MILAN — Last week Donata Zanotti, a 46-year-old photographer and yoga instructor, did something she hadn't done since moving here 20 years ago: She said hello to her neighbor.

This business-oriented city in the northern region of Lombardy has earned its reputation for aloofness, at least by Italian standards. But these days, it’s different. As Lombardy struggles at the epicenter of Italy’s coronavirus outbreak, Milanese are comforting one another, forging new bonds, growing closer — albeit from a distance.

Most Milanese are under what amounts to house arrest. All of Italy has been in lockdown since March 9, but here in the Lombardy region, the quarantine started earlier. Schools closed three weeks ago, and authorities began to shut down theaters, gyms, bars and other gathering places in late February.

The entire region was declared a Red Zone on March 8. People are not allowed to move in or out of it, or even within it, without a permit. But this is no Wuhan, China; the permit is actually a form that anyone can download online. In a typically Italian combination — a love of bureaucracy and an allergy to authority — people issue permits to themselves.

Everyone who can work from home is required to do so; those who can’t may go to their workplaces. Shops are closed, with the exception of supermarkets, groceries, pharmacies and cigarette sellers. People are allowed to shop and take a walk “for the sake of outdoor physical activity,” as the government explains on its website.

Those restrictions now apply to the whole country. The difference in Milan is that the mayor has ordered parks closed since Saturday, to discourage people from jogging and walking around.

“Outdoor activities are allowed on paper, but where is one supposed to go?” asked Andrea Paracchino, a 32-year-old working in visual effects who has been confined for four days to the apartment he shares with a roommate.

“At least we get along,” he said. “I couldn’t imagine going through this with a bad roommate.”

Paracchino’s parents live in the neighboring region of Piedmont, but he decided not to go there during the lockdown.

“That would be irresponsible,” he said. “What if I have the disease without showing symptoms? I am not worried about myself. I am worried for others.”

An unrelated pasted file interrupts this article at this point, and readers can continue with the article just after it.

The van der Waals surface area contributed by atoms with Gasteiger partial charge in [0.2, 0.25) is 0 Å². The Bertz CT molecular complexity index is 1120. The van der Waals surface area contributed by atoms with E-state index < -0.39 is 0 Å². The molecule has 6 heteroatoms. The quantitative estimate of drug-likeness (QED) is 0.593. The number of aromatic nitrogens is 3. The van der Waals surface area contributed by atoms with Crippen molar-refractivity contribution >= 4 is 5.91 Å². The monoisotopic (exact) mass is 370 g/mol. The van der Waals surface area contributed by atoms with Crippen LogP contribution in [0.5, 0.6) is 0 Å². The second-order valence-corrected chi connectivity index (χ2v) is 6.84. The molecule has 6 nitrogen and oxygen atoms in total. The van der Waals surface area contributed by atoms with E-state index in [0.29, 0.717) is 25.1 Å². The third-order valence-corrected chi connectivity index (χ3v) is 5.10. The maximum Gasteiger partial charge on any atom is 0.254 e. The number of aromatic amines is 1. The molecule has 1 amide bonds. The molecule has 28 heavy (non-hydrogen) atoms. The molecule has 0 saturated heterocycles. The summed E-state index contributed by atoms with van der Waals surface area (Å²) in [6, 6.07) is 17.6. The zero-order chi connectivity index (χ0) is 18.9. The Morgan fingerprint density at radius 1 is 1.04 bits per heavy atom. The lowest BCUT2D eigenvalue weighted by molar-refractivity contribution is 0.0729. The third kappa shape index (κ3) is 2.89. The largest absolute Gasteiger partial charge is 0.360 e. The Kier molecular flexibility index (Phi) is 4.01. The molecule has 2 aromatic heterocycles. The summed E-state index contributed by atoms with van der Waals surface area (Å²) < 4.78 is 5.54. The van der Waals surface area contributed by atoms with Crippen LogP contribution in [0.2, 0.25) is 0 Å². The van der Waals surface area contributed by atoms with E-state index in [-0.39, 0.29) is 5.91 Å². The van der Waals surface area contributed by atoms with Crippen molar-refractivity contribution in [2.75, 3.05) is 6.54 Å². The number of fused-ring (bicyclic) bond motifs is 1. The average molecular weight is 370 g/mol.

Elsewhere in Italy, the quarantine is still somewhat preemptive. But Lombardy is in the throes of a full-fledged outbreak. The region has recorded more than half of Italy’s coronavirus cases and the vast majority of its deaths.

Zanotti, the photographer, wakes up each morning at 6 and takes a walk while the city is mostly asleep, to avoid bumping into people. “I need air,” she said, “or I’ll go mad.” She has taken up the habit of stepping out onto her balcony and chatting with her neighbors who do the same.

She’s also posting long-distance portraits of her neighbors on Instagram and participating in group meditation sessions online.

“In this moment of collective trauma, one needs to savor every little moment of beauty,” she said. The architecture of Milan — homes tend to be built around shared courtyards — helps. “People are rediscovering the courtyard as a common space,” Zanotti said. “There’s this sense of unity, which came unexpected.”

Community singalongs have erupted spontaneously from windows in Milan and other Italian cities.

But while hardship seems to have instilled a new sense of camaraderie, conditions are getting harder every day.

Orders have overwhelmed online food shopping. Anna Zafesova, a 50-year-old writer and translator who has avoided outside contact for a week to protect her 66-year-old husband, said she spent hours one day trying to place an order. When she succeeded, she was told to expect delivery in 17 days. “It’s not like we’ll starve,” she said. “But getting some fresh stuff or goodies to cheer you up has become a real challenge.”

The lockdown has proved particularly burdensome for parents who have to juggle working from home with child care. “I am exhausted,” said Serena Cima, a biologist and mother of a 15-month-old. Cima, 40, has been working from home for weeks. “People say that quarantine is an occasion to take a moment for yourself, but I have been in a nonstop routine for weeks.”

Many families are reluctant to hire babysitters, to avoid contact with the outside, but Cima found a babysitter in the neighborhood who can visit for a couple of hours each day without taking public transportation. “I am lucky, but it’s economically straining.” Authorities have suspended the fees for public child care, but because her son attends a private school, they still have to pay.

Some wonder how long the city can sustain such a lockdown. “I am very worried,” Zafesova said. “Now we are sticking together and singing the national anthem from our windows. But eventually people will start getting nervous.”